• @kevinarpe: enabler is never intended to be provider by the caller, so my guess is that they make it private to avoid people accidentally attempting to pass it. I don't think, off hand, that it could create any issue to actually pass it, since the protection lies in enable_if. Feb 7, 2017 at 7:25
  • @orenrevenge: This is copy/pasted from the link, formatting included. Welcome to Boost code... Apr 19, 2021 at 17:06

I don't know if Boost has anything that would help.

My preferred pattern is simple: take a template argument which is equal to value_type, either const qualified or not. If necessary, also a node type. Then, well, everything kind of falls into place.

Just remember to parameterize (template-ize) everything that needs to be, including the copy constructor and operator==. For the most part, the semantics of const will create correct behavior.

template< class ValueType, class NodeType >
struct my_iterator
 : std::iterator< std::bidirectional_iterator_tag, T > {
    ValueType &operator*() { return cur->payload; }

    template< class VT2, class NT2 >
    friend bool operator==
        ( my_iterator const &lhs, my_iterator< VT2, NT2 > const &rhs );

    // etc.

    NodeType *cur;

    friend class my_container;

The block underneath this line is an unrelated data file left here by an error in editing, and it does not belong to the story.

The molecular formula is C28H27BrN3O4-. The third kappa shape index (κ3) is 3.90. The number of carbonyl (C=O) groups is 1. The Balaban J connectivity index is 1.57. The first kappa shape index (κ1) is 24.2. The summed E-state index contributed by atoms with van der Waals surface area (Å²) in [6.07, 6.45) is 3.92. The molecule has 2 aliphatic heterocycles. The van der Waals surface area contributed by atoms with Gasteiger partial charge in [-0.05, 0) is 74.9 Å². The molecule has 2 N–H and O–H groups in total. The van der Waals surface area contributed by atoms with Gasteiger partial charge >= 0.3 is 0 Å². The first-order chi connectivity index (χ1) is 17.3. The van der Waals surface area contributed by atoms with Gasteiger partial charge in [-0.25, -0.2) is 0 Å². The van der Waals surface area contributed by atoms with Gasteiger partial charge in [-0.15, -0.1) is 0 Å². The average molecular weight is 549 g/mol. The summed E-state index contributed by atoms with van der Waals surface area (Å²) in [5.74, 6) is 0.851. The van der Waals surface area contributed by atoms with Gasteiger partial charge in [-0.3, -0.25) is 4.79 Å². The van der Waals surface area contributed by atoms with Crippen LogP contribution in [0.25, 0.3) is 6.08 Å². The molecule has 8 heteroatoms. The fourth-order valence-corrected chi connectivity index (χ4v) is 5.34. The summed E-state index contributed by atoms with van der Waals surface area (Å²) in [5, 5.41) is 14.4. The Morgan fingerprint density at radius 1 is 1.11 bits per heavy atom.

my_iterator( NodeType * ); // private constructor for begin, end

typedef my_iterator< T, my_node< T > > iterator;
typedef my_iterator< T const, my_node< T > const > const_iterator;
  • Note: it looks like your conversions iterator->const_iterator and back are broken. Aug 27, 2010 at 9:41
  • @Maxim: Yes, I can't actually find any examples of using my technique :vP . I'm not sure what you mean the conversions are broken, since I simply didn't illustrate them, but there might be an issue accessing cur from the iterator of opposite constness. The solution that comes to mind is friend my_container::const_iterator; friend my_container::iterator;, but I don't think that's how I did it before… anyway this general outline works. Aug 27, 2010 at 9:52
  • 1
    * make that friend class in both cases. Aug 27, 2010 at 10:01
  • It's been some time, but I recall now that the conversions should be predicated (by SFINAE) on the well-formedness of the underlying member initializations. This follows the SCARY pattern (but this post predates that terminology). Sep 24, 2013 at 0:02

There are plenty of good answers but I created a template header I use that is quite concise and easy to use.

To add an iterator to your class it is only necessary to write a small class to represent the state of the iterator with 7 small functions, of which 2 are optional:

#include <iostream>
#include <vector>
#include "iterator_tpl.h"

struct myClass {
  std::vector<float> vec;